Medically reviewed on July 27, 2017
What Is It?
Sleep apnea is a disorder that causes people to stop breathing for short periods during sleep. These periods are called apneas. Apneas usually last between 10 and 30 seconds. In severe cases, apneas can happen many hundreds of times each night. People with untreated sleep apnea are more likely to develop high blood pressure.
Apneas disrupt a person's ability to get a good night's sleep, making them less alert during the day. This can lead to accidents. People with untreated sleep apnea are up to seven times more likely to be involved in motor vehicle accidents.
There are two types of sleep apnea:
Obstructive sleep apnea occurs when the airway in your nose or throat becomes partially or completely blocked. It can be blocked by large tonsils, a large tongue or by too much tissue in the airway. Excess tissue in the airway is more common in people who are overweight. When airway muscles relax during sleep, this extra tissue can block the breathing passages.
Central sleep apnea occurs when the brain stem, the area of the brain that controls breathing, is damaged. The brain stem may be damaged by an infection or stroke.
Symptoms of obstructive sleep apnea include excessive sleepiness during waking hours. Loud snoring is another symptom, and the person's bed partner may be the first to notice this problem. Morning headache and dry mouth can occur. Obesity is common, though not all people with sleep apnea are overweight.
If your doctor suspects sleep apnea, he or she is likely to do the following during your visit:
Ask whether you snore and/or feel excessively sleepy during the day.
Perform a physical examination. Your doctor will look for any narrowing inside your mouth and throat.
Check the size of your neck. The larger your neck, the more likely you are to develop obstructive sleep apnea.
Check your blood pressure. People with sleep apnea are more likely to develop high blood pressure.
A sleep study is needed to confirm the diagnosis. Sleep studies traditionally have been performed overnight, at a sleep center. However, recent research suggests home sleep studies may sometimes be sufficient to make the diagnosis.
During a formal study done at a sleep center, sensors are placed on your finger, scalp and chest. The sensors on your scalp detect brain waves to measure how long it takes you to fall asleep, how long it takes you to enter different stages of sleep and how often you wake up during the night. The monitor on your finger measures the oxygen level in your blood. Monitors on your chest record your heart rate and breathing, as well as how often you stop breathing. A monitor is also placed just inside your nostrils to measure air flow.
Home sleep studies are not as complete as studies done in sleep centers. The home equipment can measure blood oxygen levels, chest movement and nasal airflow. Some also track head movement and heart rate and record snoring levels.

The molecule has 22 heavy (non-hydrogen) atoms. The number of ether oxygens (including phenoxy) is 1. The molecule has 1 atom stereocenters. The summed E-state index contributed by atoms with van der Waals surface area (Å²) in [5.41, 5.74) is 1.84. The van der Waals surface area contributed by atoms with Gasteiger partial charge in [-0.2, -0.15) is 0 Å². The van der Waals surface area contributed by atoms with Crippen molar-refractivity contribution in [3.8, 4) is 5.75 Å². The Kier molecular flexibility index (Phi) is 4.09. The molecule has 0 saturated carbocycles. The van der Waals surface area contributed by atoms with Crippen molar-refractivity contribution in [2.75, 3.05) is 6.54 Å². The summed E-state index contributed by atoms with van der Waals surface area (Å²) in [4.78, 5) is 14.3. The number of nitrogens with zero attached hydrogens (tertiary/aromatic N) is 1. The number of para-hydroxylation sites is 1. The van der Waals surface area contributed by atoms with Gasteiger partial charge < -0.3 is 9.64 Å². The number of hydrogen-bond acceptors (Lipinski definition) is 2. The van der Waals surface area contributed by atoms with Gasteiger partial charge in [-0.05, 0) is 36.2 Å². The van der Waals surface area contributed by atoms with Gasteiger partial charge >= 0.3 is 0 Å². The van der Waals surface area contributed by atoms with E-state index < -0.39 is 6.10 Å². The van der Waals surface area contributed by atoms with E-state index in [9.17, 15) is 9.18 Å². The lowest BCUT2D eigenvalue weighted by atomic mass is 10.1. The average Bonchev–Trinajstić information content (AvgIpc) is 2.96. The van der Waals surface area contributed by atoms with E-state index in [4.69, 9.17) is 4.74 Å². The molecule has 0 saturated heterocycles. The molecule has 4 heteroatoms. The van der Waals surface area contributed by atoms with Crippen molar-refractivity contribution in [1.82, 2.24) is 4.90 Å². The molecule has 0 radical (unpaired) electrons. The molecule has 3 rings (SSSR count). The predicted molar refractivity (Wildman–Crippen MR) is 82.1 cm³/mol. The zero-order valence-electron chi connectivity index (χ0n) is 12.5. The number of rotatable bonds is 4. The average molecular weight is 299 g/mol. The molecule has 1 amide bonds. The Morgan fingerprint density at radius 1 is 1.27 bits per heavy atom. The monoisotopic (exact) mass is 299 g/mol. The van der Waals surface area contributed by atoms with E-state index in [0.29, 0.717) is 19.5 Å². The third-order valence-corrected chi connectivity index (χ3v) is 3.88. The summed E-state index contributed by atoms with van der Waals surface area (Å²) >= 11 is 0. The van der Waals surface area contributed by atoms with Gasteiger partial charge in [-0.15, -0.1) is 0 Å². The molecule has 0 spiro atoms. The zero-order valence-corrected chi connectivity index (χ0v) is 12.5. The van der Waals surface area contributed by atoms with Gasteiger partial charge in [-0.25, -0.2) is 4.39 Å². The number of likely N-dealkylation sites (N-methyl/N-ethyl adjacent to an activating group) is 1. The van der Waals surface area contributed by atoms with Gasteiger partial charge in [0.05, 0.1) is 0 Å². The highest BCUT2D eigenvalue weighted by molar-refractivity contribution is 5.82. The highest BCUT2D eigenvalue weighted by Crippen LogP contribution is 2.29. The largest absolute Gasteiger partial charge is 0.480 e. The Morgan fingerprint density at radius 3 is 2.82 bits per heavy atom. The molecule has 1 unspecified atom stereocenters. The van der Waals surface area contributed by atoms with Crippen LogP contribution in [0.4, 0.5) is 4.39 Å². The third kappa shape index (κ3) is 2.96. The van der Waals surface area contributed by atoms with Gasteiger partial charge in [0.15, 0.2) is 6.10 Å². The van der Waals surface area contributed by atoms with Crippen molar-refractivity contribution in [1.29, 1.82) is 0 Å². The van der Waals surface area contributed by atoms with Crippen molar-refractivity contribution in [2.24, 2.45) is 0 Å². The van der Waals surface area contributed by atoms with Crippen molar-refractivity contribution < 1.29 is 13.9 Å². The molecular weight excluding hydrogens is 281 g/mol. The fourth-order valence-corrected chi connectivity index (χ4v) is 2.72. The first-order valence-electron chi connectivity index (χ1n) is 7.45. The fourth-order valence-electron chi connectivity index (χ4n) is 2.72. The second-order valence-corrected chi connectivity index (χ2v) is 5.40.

How long sleep apnea lasts depends on its cause and on the effectiveness of treatment. Generally, sleep apnea is a chronic disorder. This means you'll be dealing with it for a lifetime. For people with central sleep apnea, how long the problem lasts depends on treatment for the underlying neurological or cardiovascular disorders.
You can help to prevent obstructive sleep apnea by maintaining a healthy weight.
To reduce sleep apnea symptoms, avoid alcohol and sedatives.
To treat obstructive sleep apnea, many people sleep with a continuous positive airway pressure (CPAP) device. A CPAP device is a mask that fits over your mouth and nose. It forces your airways open with a stream of air. This allows you to breathe more easily. Weight loss may be helpful in some cases. For others, surgical procedures (to remove excess tissue in the back of the throat, for example) may help.
When we fall asleep, all of our muscles relax including the muscles that hold our jaw forward. Some people with obstructive sleep apnea partially close their airway when the jaw moves backward during sleep. These people may benefit from a fitted mouth piece to wear at night that keeps the jaw forward.
For central sleep apnea, treating any underlying neurological or cardiovascular disorders may eliminate the problem. CPAP may also be useful.
When To Call a Professional
Call your doctor if:
You are excessively sleepy during waking hours
You snore a lot
Your bed partner notices that your breathing sometimes stops when you sleep
Most people with obstructive sleep apnea can sleep and feel better if they follow the treatment plan recommended by their doctor.
Learn more about Sleep Apnea
Micromedex® Care Notes
Mayo Clinic Reference
American Sleep Apnea Association
1424 K Street NW
Washington, DC 20005
Phone: (202) 293-3650
National Sleep Foundation
729 15th St. NW
Washington, DC 20005
Phone: (202) 347-3471
Fax: (202) 247-2472
Always consult your healthcare provider to ensure the information displayed on this page applies to your personal circumstances.